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The second X-37B "secret space warplane" operated by the US military has successfully reached orbit at the beginning of a classified mission, whose intent and duration remain unknown.

The second X-37B is enclosed in its fairing prior to launch. Credit: Boeing

At the spaceplane-in-a-tin factory

The X-37B is a small unmanned space plane with a cargo bay said to be about the same size as that of a pickup truck. It is launched into space inside a fairing atop a normal launch stack, and on arrival in orbit deploys a solar array allowing a protracted mission (a Space Shuttle, which carried a crew and used fuel cells for power, could not stay up unassisted nearly as long).

The little spaceplane features a powerful engine allowing it to change orbit as desired – and the fact that it is reusable means that its operators are less constrained to save fuel in order to prolong lifespan as they would be with a normal satellite.

Having completed its mysterious mission, the X-37B furls its solar array, closes its payload bay and re-enters the atmosphere, gliding down to land autonomously on a runway just like the Shuttle, but without benefit of any human input. Like the shuttle it has delta-shaped wings which would seem to offer the same "cross-range" capability that the US military insisted upon for the bigger spaceplane: a capability intended for top-secret intelligence missions which would be extremely difficult for other nations to monitor – though in the event the Shuttle never actually flew such missions.

The initial X-37B mission lifted off in April last year and stayed in orbit for eight months before making a successful landing at the Vandenberg military space base in California.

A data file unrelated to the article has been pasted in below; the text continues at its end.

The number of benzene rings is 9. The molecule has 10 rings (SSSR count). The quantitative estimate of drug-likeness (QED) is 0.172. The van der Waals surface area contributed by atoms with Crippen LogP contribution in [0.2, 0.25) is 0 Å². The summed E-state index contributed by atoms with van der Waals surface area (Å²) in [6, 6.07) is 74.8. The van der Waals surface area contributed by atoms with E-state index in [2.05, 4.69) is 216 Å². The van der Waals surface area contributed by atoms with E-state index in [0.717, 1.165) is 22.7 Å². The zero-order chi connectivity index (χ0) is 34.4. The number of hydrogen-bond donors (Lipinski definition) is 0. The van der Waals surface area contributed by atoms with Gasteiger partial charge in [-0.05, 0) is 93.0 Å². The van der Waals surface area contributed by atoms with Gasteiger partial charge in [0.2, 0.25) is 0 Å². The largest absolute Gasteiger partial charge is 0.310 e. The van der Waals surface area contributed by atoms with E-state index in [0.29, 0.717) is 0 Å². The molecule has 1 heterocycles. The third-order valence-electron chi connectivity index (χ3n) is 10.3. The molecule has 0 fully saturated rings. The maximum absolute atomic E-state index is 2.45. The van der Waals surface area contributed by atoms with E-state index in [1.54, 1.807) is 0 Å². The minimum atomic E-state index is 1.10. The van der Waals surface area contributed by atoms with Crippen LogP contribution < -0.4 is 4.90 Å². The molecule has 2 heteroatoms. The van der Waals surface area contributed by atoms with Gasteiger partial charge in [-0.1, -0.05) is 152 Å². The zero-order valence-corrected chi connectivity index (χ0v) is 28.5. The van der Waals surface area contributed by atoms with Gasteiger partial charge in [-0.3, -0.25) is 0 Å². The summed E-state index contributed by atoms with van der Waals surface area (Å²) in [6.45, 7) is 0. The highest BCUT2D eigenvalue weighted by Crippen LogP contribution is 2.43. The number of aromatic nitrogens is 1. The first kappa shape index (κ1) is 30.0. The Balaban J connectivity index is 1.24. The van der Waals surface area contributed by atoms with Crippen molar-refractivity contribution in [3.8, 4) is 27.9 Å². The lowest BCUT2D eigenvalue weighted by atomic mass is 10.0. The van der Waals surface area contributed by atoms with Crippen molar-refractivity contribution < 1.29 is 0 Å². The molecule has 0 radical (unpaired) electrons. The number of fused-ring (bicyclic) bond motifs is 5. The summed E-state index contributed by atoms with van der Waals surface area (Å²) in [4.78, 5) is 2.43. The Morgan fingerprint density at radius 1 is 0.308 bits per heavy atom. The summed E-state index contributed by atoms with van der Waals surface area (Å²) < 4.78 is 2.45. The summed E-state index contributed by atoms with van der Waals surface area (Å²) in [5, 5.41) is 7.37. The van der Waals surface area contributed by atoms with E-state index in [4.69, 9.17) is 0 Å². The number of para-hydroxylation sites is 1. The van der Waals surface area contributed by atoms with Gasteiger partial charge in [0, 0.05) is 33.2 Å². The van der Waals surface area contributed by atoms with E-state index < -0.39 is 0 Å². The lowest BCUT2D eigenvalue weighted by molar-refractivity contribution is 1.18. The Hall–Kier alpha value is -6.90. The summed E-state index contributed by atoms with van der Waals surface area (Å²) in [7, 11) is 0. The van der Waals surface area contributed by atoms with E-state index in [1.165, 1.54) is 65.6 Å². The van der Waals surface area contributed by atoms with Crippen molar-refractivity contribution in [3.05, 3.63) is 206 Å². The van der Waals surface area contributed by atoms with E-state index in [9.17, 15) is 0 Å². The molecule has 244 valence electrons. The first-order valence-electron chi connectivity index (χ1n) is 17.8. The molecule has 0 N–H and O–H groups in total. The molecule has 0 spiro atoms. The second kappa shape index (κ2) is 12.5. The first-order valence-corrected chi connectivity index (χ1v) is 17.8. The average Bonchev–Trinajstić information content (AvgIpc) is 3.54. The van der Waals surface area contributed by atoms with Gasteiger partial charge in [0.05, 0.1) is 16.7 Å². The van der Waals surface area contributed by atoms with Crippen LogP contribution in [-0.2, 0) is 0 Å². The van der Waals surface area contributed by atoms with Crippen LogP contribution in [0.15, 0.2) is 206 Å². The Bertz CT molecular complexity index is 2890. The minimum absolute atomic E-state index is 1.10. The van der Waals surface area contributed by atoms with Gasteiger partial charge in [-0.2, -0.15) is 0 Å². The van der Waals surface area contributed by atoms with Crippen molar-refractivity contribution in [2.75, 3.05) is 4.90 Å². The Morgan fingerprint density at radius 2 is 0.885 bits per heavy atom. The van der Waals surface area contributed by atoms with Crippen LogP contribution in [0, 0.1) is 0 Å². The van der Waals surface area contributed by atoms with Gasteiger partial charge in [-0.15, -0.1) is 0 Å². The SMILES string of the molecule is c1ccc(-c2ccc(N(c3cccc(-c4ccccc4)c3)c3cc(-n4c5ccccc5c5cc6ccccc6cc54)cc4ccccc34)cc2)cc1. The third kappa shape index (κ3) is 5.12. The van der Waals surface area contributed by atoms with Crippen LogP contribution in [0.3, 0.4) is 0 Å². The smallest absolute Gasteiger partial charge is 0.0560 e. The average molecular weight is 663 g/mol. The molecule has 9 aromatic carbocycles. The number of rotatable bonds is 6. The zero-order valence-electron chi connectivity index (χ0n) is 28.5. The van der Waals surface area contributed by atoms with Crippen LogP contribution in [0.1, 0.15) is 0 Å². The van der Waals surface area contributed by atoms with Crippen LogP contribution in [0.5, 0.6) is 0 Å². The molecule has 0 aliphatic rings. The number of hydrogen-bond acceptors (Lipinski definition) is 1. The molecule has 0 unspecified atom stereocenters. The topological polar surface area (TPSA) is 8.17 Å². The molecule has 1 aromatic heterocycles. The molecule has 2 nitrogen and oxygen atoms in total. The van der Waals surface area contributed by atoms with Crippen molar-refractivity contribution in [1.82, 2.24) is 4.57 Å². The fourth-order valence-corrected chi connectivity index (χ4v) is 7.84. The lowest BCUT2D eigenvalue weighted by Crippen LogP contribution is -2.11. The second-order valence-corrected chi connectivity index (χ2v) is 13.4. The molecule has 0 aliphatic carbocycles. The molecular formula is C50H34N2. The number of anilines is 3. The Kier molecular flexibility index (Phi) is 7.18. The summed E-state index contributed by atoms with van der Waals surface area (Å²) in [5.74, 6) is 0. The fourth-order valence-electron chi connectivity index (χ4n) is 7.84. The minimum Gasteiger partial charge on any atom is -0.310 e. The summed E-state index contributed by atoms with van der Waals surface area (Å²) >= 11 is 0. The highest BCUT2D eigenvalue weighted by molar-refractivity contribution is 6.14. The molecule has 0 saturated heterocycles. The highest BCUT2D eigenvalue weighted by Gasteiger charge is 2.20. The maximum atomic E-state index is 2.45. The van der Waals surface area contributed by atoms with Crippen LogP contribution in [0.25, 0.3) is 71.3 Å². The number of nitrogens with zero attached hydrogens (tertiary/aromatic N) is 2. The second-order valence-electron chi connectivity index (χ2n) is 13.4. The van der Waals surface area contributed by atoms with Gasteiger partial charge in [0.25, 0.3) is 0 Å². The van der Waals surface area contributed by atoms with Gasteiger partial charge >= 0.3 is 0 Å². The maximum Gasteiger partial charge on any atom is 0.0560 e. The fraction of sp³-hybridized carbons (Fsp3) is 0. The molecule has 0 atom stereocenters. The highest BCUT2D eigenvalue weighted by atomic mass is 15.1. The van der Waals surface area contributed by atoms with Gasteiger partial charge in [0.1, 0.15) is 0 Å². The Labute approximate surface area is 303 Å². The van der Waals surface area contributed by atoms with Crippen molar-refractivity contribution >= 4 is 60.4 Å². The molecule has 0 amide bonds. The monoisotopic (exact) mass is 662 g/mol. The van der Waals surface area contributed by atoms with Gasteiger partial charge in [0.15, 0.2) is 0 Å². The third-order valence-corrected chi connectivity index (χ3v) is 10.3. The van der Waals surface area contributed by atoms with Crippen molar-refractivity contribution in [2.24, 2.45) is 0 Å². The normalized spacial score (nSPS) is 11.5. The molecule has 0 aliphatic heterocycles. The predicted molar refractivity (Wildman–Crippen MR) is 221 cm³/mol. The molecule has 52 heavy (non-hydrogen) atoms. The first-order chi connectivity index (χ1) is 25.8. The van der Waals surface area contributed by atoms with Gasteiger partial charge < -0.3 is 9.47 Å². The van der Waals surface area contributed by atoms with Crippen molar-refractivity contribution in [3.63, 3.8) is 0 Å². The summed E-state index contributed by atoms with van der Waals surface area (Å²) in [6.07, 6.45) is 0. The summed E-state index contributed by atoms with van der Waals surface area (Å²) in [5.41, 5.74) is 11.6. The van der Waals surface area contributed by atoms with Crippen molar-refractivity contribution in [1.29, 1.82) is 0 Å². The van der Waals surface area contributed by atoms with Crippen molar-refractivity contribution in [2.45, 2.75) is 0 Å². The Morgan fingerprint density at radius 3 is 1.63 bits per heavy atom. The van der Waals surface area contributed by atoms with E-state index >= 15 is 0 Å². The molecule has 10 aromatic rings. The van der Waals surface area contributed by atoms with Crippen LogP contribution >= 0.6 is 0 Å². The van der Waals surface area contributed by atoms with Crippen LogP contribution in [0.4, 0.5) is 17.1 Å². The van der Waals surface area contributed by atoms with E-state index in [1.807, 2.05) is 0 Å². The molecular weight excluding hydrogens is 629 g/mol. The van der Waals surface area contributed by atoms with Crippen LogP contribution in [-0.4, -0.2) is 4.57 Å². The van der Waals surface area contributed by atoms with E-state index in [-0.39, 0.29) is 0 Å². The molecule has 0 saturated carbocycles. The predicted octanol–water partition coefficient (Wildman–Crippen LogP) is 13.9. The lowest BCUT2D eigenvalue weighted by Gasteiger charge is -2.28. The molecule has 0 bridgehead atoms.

According to a release issued by X-37B maker Boeing at the weekend, the second X-37B has now lifted off successfully from Cape Canaveral airforce station, taking off on Saturday at 5:46pm local time.

US airforce officials in charge of the project emphasise that the X-37B has many relatively humdrum uses. It furnishes a way of getting new technologies, or ones suddenly in demand, into space quickly: rather than building a custom satellite to carry, say, a new sensor, you simply slot it into an X-37B and send it up. The little spaceplane also offers a relatively inexpensive way of carrying out tests of new kit which offers some risk of not working: if the new gadget doesn't pan out, you don't need to write off a pricey satellite – and the original gear can be tweaked, rather than you having to build a whole new rig should you want to try your idea again.

But details of missions are kept secret and the X-37B is funded from the "black" classified budget. Furthermore if a reusable plug-in satellite was all that was required, it seems reasonable to suggest that it wouldn't need shuttle-style delta wings. If runway landing were preferred to capsule/parachute re-entry, a lifting body or stub wings would be more efficient.

Given all of this, then, people such as us here on the Reg aerospace desk will continue to speculate on more exciting missions for the X-37B until we hear from an authoritative source that these are not happening. ®

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